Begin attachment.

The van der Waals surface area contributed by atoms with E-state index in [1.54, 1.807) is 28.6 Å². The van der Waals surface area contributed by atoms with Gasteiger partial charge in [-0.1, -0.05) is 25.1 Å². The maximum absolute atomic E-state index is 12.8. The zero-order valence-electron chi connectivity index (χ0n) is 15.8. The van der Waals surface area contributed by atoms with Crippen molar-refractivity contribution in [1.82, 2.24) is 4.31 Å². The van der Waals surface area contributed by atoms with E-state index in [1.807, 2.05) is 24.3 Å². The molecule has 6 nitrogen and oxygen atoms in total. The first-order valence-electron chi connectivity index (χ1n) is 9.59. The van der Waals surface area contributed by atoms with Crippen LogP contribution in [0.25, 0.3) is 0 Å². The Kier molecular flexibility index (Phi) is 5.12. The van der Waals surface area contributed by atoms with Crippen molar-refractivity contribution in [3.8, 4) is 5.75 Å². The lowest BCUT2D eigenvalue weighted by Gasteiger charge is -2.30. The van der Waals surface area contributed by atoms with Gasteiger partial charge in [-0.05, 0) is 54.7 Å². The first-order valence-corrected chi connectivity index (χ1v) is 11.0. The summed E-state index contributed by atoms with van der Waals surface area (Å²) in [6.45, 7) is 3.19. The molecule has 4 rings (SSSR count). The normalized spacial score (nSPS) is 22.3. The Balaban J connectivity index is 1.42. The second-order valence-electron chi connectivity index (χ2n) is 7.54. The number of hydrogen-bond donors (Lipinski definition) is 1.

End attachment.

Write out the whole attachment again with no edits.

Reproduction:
The van der Waals surface area contributed by atoms with E-state index in [1.54, 1.807) is 28.6 Å². The van der Waals surface area contributed by atoms with Gasteiger partial charge in [-0.1, -0.05) is 25.1 Å². The maximum absolute atomic E-state index is 12.8. The zero-order valence-electron chi connectivity index (χ0n) is 15.8. The van der Waals surface area contributed by atoms with Crippen molar-refractivity contribution in [1.82, 2.24) is 4.31 Å². The van der Waals surface area contributed by atoms with E-state index in [1.807, 2.05) is 24.3 Å². The molecule has 6 nitrogen and oxygen atoms in total. The first-order valence-electron chi connectivity index (χ1n) is 9.59. The van der Waals surface area contributed by atoms with Crippen LogP contribution in [0.25, 0.3) is 0 Å². The Kier molecular flexibility index (Phi) is 5.12. The van der Waals surface area contributed by atoms with Crippen molar-refractivity contribution in [3.8, 4) is 5.75 Å². The lowest BCUT2D eigenvalue weighted by Gasteiger charge is -2.30. The van der Waals surface area contributed by atoms with Gasteiger partial charge in [-0.05, 0) is 54.7 Å². The first-order valence-corrected chi connectivity index (χ1v) is 11.0. The summed E-state index contributed by atoms with van der Waals surface area (Å²) in [6.45, 7) is 3.19. The molecule has 4 rings (SSSR count). The normalized spacial score (nSPS) is 22.3. The Balaban J connectivity index is 1.42. The second-order valence-electron chi connectivity index (χ2n) is 7.54. The number of hydrogen-bond donors (Lipinski definition) is 1.